Cut them into small pieces about 5 cm (2 in.) in length each. Press down on the strips with your index, middle and ring fingers, and then roll

to make the lolli. Set aside to dry for 1 hour. Use a glass of water to dilute the broad bean purée, which will by this time have hardened. As soon as the soup starts to boil, add the lolli and 4 tablespoons of extra-virgin olive oil. Cook for at least 12 minutes. When ready, remove from the heat and let the soup rest for 10 minutes. Serve piping hot.

With Casa Planeta’s Kitchen
  • Cassata


Serves 6 to 8

1 sponge cake

1 kg / 2 lb. 2 oz. sheep’s milk ricotta

200 g / 7 oz. almond flour

200 g / 7 oz. confectioners’ sugar

+ extra for the icing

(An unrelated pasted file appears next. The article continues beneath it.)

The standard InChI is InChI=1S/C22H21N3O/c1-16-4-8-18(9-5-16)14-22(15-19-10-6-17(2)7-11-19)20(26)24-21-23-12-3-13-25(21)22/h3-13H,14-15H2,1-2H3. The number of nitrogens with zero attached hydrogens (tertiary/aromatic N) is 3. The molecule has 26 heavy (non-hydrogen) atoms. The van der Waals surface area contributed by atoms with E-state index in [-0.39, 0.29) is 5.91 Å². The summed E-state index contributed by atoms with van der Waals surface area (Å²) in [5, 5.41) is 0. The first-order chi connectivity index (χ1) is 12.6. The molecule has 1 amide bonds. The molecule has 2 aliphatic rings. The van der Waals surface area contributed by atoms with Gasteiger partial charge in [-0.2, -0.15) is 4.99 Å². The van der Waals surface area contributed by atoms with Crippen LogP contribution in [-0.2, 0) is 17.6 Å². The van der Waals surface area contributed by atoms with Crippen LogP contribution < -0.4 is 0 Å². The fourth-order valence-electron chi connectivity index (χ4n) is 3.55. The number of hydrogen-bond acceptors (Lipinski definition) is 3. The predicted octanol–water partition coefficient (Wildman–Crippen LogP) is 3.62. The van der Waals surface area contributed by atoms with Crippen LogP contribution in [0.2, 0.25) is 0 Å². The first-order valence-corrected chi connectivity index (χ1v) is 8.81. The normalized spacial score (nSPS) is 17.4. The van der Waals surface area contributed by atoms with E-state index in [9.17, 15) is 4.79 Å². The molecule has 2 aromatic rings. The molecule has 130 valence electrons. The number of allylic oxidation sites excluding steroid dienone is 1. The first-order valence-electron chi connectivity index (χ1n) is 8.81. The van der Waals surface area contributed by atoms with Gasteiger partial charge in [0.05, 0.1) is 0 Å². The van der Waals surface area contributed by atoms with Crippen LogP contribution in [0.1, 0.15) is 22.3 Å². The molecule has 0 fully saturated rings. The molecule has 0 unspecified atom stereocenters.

300 g / 11 oz. granulated sugar

70 g / 2 1/2 oz. semisweet chocolate

150 g / 5 1/2 oz. pistachios

1 vanilla pod

whole candied fruits for the garnish

green food coloring 

vegetable oil to grease the pan

Difficulty 4/5 | Preparation Time 1 hour

(plus 2 hours for the cake to rest in the refrigerator)

For the marzipan: combine the almond flour and confectioners’ sugar in a bowl, add the pistachio flour (made by finely grinding

and then sifting the pistachios), and a few drops of the food coloring to obtain a mint-green color. Knead the dough until the marzipan is soft and compact. Use a rolling pin to roll out the marzipan dough, then cut it into wide strips long enough to line the sides of the cake pan. Line the sides of a greased pan with the marzipan strips. Cut the sponge cake into thin strips and use them to line the bottom of the pan.